Dangers of Meditation – Warning Label for All Practitioners

I’ve been a big fan and advocate for mindfulness and meditation for the past several years. But today, I am here to warn about the dangers of meditation from what I have witnessed first-hand. Just like how some people prefer martial arts over yoga because yoga is very slow, “meditation” is not suitable for everyone.

Meditation and mindfulness have become such big buzzwords in the past decade, that even some mental health experts are recommending it. When I first heard about the warning signs at a conference, I completely ignored it. Now that I have witnessed people close to me negatively impacted by it, I would tell everyone to “proceed with caution”.

The definition of meditation that I will use is: “to engage in mental exercise (such as concentration on one’s breathing or repetition of a mantra) for the purpose of reaching a heightened level of spiritual awareness.” (Merriam-Webster Dictionary)

1. Meditation is NOT suitable for individuals with severe mental health illnesses.

Meditation is not suitable for individuals who have:

  • Substance use disorder
  • Active suicidality
  • Psychosis
  • Bipolar disorder
  • Severe symptoms of PTSD (Post-Traumatic Stress Disorder) or social anxiety

(Source: Women’s College Hospital)

I have witnessed first-hand how meditation could further push an individual to think even more negativity about themselves or about the world. Anyone who you suspect having mental health issues should first consult a health care professional before engaging in meditation or meditation retreats.

2. New meditation practitioners should be warned about side effects of meditation.

Meditating in Safety (UK) lists the following side effects. If any of these symptom persists, stop meditation immediately and seek a doctor or mental health professional:

  • Increased anxiety, including panic attacks
  • Deterioration of mood, worsening of depression
  • Feelings of disorientation, dissociation, depersonalisation
  • Visual or auditory hallucinations
  • Lack of focus, hyperactive behaviour
  • Remembering difficult or traumatic memories

To download a student leaflet, visit: http://meditatinginsafety.org.uk/wp-content/uploads/2017/07/A5-Student-Leaflet.pdf

If you are a meditation teacher or retreat leader: http://meditatinginsafety.org.uk/wp-content/uploads/2017/06/A5-Teacher-Leaflet.pdf

3. Individuals who are overthinkers/perfectionists (like me) may not find relief.

I’ve heard time and time again from individuals, who think a lot, feel overwhelmed when doing meditation. The intent of meditation is to invite thoughts to come and then let it go. But for some individuals, even observing the thoughts can be too anxiety-provoking. If this happens, don’t continue the practice!!

To get out of it, you may choose to just take a few deep breaths and distract yourself with your senses (what do you see, hear, feel, smell, and taste). You don’t need to force yourself to do sitting meditation. There are many other practices of mindfulness you can engage in. Here’s a listing of 71 Mindfulness Exercises.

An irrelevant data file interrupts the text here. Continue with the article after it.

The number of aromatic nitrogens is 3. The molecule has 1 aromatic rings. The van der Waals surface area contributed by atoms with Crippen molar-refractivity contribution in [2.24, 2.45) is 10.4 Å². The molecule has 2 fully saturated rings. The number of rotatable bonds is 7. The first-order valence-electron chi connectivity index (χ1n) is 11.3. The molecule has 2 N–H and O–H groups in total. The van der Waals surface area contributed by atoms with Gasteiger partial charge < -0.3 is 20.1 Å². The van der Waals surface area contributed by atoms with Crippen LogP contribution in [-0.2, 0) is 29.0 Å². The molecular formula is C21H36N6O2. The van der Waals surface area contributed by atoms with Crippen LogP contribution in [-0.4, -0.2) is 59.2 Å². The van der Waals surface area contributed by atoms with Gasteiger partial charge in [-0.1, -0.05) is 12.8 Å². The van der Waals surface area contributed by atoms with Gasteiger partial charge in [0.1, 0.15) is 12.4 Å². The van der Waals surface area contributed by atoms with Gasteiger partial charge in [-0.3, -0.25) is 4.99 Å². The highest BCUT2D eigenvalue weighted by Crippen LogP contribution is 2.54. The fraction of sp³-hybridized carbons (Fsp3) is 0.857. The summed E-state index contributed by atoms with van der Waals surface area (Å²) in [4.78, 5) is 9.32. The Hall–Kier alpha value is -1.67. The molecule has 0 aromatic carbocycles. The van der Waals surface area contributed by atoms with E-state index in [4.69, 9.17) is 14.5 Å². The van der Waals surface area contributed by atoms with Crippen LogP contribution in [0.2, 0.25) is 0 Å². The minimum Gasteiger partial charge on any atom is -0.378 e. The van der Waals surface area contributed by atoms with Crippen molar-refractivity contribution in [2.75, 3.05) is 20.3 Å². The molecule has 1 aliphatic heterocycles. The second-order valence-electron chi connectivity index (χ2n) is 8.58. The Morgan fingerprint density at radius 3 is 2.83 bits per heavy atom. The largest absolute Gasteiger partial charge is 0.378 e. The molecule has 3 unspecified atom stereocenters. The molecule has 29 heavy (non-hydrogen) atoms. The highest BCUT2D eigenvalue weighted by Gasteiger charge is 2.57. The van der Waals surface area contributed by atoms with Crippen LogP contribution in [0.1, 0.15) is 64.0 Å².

Safety Tips for Meditation Practitioners

After talking about the side effects, here are some safety tips for meditation practitioners:

1. Practice meditation with a group or a buddy.

Find a group that you feel comfortable with and practice with that group. If you don’t have a group, find a buddy who can check-in with you to see how you are doing. If you have a particular faith, connect with people in your faith for support. Sometimes, meditation is also seen as “prayer” in some cultures and faiths.

2. Stop practicing if you are experiencing any negative symptoms.

If you experience any low moods, anxiety, problems sleeping, or physical symptoms such as shaking or hyperventilating, make sure you stop your current meditation, talk to a friend, and seek professional help if needed.

3. If you are new to meditation, do NOT engage in silent meditation or retreats (Vipassana).

If you are brand new to meditation, do NOT engage in silent meditation or retreats until at least a couple of years of practice. Try guided meditation with friends or download a reputable app (Calm or Headspace).

Here’s a tragic story of Megan who lost her life at 25 years old from attending a silent retreat: “The darker side of meditation: please meditate responsibly

Conclusion

Just like engaging in new physical exercise or taking new medication, it is important to know the dangers and side effects before fully engaging in them. Meditation has helped thousands of people find peace and joy in their lives, but always be aware of the limitations when introducing it to someone new.

I wish everyone a peaceful and positive journey.

About Author

lookforjen

Jennifer M. | Founder of Simply Mindful (www.smindful.ca) | INFJ personality type | Follower of Christ | Proud owner of 2 guinea pigs

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